It is that time of year — in fact, a little past that time of year. If you haven’t already done so, it’s time to start baiting for bears. Twenty-five years ago, no matter how deep the snow, you’d have found me snowshoeing in 5 miles, dragging a sled full of bear bait. Maybe I’ve slowed down, or maybe I’ve just gotten smarter, but now I wait until I don’t have to haul it so far. Or maybe I just don’t take as many kids bear hunting as I used to do, so I don’t have to worry about getting as many bears now as I have in years gone by.
It’s still smart to get your bait out early, but truth be known, if you’re having to snowshoe it in 5 miles, then the bears have hardly (if at all) come out of hibernation in your spot anyway. Plus, the first few weeks, their stomachs are queasy after fasting for four to five months.
I used to carry in meat, but after a long winter of not eating, meat is not the best choice. No doubt, I’ve hauled literally tens of thousands of pounds of meat up for bears to dine on, but there are better choices. They’ll come in and nibble on it, but if you throw out big chunks they’ll grab a piece and run off in the brush to eat. You want them staying in front of you.
So there are better choices for bait than meat. Small bait is better. By this I mean things like popcorn and dog food — stuff that they have to scoop up by the handfuls so they can’t grab a piece and run off and eat it in the brush, out of sight. They love donuts as well.
It works to pour old, used cooking grease over the top of your bait. They love that, plus they track it off from your bait, which leaves a scent trail in every which direction to draw in more bears. I also like to hang a scent bag so the thermals carry the scent up and down the mountains.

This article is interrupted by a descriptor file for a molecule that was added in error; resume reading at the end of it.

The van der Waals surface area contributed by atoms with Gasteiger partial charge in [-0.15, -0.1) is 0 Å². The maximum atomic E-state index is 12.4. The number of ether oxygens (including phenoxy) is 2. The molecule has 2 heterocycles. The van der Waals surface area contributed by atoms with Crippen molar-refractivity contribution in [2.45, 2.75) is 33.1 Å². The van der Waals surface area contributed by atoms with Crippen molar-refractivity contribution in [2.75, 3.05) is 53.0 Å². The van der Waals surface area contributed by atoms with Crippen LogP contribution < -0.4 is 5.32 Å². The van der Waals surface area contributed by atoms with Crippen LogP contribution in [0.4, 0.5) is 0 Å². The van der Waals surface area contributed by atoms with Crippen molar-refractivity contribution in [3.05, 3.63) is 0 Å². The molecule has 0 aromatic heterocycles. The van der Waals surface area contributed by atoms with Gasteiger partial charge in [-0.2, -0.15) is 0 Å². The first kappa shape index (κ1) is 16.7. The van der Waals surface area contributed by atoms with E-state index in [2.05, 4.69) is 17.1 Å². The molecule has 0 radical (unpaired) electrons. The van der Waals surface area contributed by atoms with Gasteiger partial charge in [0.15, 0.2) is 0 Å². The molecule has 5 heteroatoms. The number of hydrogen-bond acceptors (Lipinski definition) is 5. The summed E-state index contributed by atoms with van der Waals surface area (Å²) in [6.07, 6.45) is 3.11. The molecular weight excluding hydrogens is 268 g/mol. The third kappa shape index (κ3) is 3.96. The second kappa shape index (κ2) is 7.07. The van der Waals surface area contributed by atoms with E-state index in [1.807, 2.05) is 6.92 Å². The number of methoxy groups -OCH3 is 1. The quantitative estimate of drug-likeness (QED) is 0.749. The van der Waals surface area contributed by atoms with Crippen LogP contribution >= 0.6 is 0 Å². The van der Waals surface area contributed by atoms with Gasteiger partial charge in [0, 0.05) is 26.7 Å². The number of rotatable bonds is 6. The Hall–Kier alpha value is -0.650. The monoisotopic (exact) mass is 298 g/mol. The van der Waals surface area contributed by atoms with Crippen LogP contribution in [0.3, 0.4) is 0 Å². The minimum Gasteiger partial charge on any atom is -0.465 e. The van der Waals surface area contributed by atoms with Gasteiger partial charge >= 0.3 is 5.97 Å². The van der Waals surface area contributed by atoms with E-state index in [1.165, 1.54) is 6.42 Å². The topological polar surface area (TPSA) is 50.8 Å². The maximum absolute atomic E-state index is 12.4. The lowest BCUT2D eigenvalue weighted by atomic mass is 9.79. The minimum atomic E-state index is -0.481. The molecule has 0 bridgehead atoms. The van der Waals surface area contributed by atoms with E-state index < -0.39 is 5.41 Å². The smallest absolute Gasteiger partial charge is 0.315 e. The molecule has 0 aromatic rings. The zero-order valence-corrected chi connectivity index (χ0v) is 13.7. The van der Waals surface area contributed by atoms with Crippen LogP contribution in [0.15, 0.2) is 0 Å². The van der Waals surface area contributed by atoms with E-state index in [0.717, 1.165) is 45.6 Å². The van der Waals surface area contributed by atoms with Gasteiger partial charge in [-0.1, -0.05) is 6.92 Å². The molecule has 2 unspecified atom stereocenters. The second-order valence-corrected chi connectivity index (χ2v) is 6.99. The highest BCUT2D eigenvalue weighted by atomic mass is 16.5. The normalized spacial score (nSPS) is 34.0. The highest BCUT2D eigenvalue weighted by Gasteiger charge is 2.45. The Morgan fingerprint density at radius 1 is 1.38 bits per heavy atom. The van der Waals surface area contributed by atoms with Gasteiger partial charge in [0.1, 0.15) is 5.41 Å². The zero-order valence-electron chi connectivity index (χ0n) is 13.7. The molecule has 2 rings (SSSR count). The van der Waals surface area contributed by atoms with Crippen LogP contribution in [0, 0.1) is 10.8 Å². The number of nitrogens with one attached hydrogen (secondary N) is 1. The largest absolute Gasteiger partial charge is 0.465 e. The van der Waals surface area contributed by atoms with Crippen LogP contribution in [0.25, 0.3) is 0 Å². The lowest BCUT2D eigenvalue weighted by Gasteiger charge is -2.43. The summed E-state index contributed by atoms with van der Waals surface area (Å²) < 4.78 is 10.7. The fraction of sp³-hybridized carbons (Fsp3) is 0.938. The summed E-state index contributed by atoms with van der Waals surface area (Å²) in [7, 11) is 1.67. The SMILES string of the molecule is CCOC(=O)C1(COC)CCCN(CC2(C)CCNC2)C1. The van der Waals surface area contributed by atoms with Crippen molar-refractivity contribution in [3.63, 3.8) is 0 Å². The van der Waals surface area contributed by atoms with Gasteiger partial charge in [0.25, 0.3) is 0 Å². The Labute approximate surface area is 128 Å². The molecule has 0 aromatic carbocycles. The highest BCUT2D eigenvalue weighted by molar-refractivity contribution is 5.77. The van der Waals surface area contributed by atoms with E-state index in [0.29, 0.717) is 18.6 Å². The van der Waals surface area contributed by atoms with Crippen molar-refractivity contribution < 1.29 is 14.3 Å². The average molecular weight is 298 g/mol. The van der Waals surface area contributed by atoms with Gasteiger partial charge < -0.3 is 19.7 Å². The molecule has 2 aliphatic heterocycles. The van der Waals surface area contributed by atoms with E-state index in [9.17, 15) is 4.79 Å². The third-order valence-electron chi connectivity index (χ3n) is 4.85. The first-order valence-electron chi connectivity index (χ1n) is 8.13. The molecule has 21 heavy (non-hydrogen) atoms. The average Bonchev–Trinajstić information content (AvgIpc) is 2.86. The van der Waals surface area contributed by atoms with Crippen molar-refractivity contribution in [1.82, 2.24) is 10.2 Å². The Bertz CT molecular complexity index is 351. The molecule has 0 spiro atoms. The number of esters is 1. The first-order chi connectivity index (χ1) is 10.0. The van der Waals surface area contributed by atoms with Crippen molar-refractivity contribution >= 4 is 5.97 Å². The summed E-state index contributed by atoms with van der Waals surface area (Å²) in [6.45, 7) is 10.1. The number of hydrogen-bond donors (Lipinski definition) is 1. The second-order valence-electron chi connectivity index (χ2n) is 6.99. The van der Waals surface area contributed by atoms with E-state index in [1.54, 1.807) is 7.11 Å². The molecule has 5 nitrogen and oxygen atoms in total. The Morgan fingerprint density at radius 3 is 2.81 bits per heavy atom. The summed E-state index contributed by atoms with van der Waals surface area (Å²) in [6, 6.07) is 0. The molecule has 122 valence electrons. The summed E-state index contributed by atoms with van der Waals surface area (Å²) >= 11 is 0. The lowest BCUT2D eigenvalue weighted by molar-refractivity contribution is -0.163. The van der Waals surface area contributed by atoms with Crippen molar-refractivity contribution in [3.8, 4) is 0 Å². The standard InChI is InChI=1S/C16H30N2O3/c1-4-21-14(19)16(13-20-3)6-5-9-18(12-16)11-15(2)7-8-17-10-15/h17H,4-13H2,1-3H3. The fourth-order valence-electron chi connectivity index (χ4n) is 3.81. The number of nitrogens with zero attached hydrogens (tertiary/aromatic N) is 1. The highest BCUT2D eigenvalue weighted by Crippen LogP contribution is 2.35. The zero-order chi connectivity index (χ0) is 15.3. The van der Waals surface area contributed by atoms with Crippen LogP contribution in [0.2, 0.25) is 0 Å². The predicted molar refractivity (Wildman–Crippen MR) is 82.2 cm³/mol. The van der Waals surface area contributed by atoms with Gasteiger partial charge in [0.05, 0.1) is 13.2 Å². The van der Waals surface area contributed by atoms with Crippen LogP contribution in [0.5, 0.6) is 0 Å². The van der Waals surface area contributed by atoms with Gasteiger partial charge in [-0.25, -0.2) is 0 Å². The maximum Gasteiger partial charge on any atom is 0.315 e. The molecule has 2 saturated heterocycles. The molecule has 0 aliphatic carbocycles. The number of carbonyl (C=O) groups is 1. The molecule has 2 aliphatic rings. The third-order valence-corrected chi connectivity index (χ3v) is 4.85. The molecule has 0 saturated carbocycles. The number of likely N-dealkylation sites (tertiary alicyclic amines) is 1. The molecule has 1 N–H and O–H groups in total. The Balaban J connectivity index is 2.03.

You’ll want to use a barrel for multiple reasons. First off, it keeps a bear from gorging and then leaving. Cut an 8-inch (or thereabouts, I’ve never measured mine) hole about two-thirds of the way up the barrel for the bear to reach in and retrieve bait. Make a smooth cut so they don’t cut up their arms.
Chain or strap the barrel to a tree. You’d be surprised how far a bear can roll, carry or whatever they can do to steal your barrel. One time I had a 20-gallon barrel set up for my old bear hunting buddy Roy Snethen. It disappeared. I finally found it out in the middle of a willow thicket. I don’t have a clue how they got it out there. I could hardly get it out with it thrown over my shoulder.
Once the bears start hitting your bait, you’ll want to keep it full. You don’t want it to get empty and then them move on. You want them staying around your bait. When they start hitting it hard, you’ll find their beds nearby. Many times in steep country they’ll lay on the uphill side of a big yellow pine. You’ll find their beds there.
At first, you’ll want to have scent bags hanging, but eventually, and hopefully, with them tracking out grease, you’ll have drawn in all of the neighborhood bears. And if at first all you have showing up are sows, don’t panic. That’s the best bait that you could have.
The later in the season it gets, the more important it is to sows around. They’ll start going into heat the end of May on into June. I’ve had baits with nothing but sows and small bears and then suddenly the big daddy shows up out of the blue.
And one last thing. You’ll want to get in the backcountry so hound hunters don’t run bears off of your bait. That’s frustrating to haul bait to a spot for three to four weeks, then take vacation and go set on your bait only to discover that someone has been running your bait.
Get a big one!
Tom Claycomb lives in Idaho and has outdoors columns in newspapers in Alaska, Idaho, Utah, Nevada, Colorado and Louisiana.